Thousands of protestors have taken to the streets in Sudan, demanding president Omar al-Bashir steps down. Women activists are playing a central role in the protests, calling for freedom and the defense of human rights.
The uprising began September 23rd, in reaction to the government’s decision to lift food subsidies. This caused a huge rise in food and fuel prices, in a country where nearly half the population lives in poverty.
The government has responded to the protests by implementing a media blackout and ordering mass arrests and violent retaliation. Over 200 people have been killed and 700 arrested so far, according to Amnesty International. President Al-Bashir has a long history of ruling with violence. He is wanted by the International Criminal Court for charges of genocide, war crimes and crimes against humanity.
Despite the violent crackdown, women continue to hold their ground. Women organized peaceful demonstrations last week, demanding the release of jailed female activists. A few days later, president al-Bashir ordered that all women prisoners be freed.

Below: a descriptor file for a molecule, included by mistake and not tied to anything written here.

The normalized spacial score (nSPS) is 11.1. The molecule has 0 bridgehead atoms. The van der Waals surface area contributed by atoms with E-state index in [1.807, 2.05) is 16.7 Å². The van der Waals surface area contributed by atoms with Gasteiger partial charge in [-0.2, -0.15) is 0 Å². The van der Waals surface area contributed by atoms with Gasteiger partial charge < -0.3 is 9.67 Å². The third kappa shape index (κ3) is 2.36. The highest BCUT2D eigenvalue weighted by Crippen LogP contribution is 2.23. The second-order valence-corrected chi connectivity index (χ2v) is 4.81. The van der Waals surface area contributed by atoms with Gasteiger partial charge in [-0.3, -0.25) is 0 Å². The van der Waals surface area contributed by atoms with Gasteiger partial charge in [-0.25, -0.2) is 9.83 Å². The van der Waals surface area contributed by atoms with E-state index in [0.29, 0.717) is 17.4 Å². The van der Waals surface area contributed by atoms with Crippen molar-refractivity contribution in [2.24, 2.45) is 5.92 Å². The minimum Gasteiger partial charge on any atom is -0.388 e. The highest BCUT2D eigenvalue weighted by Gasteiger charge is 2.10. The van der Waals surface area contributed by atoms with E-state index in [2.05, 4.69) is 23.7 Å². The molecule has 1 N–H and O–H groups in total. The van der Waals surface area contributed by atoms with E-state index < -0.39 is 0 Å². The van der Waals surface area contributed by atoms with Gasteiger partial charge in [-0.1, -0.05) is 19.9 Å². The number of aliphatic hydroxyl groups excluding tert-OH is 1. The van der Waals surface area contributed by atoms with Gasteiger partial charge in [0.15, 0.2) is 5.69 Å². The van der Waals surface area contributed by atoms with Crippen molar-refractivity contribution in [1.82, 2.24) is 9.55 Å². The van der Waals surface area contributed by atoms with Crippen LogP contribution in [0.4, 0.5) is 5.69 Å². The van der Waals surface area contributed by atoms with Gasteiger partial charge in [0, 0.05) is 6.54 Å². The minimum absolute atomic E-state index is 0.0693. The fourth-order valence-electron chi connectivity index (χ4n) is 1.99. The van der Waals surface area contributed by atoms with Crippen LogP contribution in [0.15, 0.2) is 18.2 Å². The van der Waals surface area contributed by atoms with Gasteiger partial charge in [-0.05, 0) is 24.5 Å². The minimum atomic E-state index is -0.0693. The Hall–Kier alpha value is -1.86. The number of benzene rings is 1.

“Amnesty International says more than 200 killed in Sudan protests”, Sudan Tribune, 4 October 2013
“Sudan frees six female activists at the order of president Bashir”, Sudan Tribune, 7 October 2013
“Sudan’s protests pick up pace”, Al-Ahram Weekly, 9 October 2013
“Sudan protesters call for president Omar al-Bashir to step down”, The Guardian, 30 September 2013
“Profile: Sudan’s Omar al-Bashir”, BBC News, 5 December 2011
“UN: Demand al-Bashir’s surrender to the International Criminal Court”, Amnesty International, 20 September 2013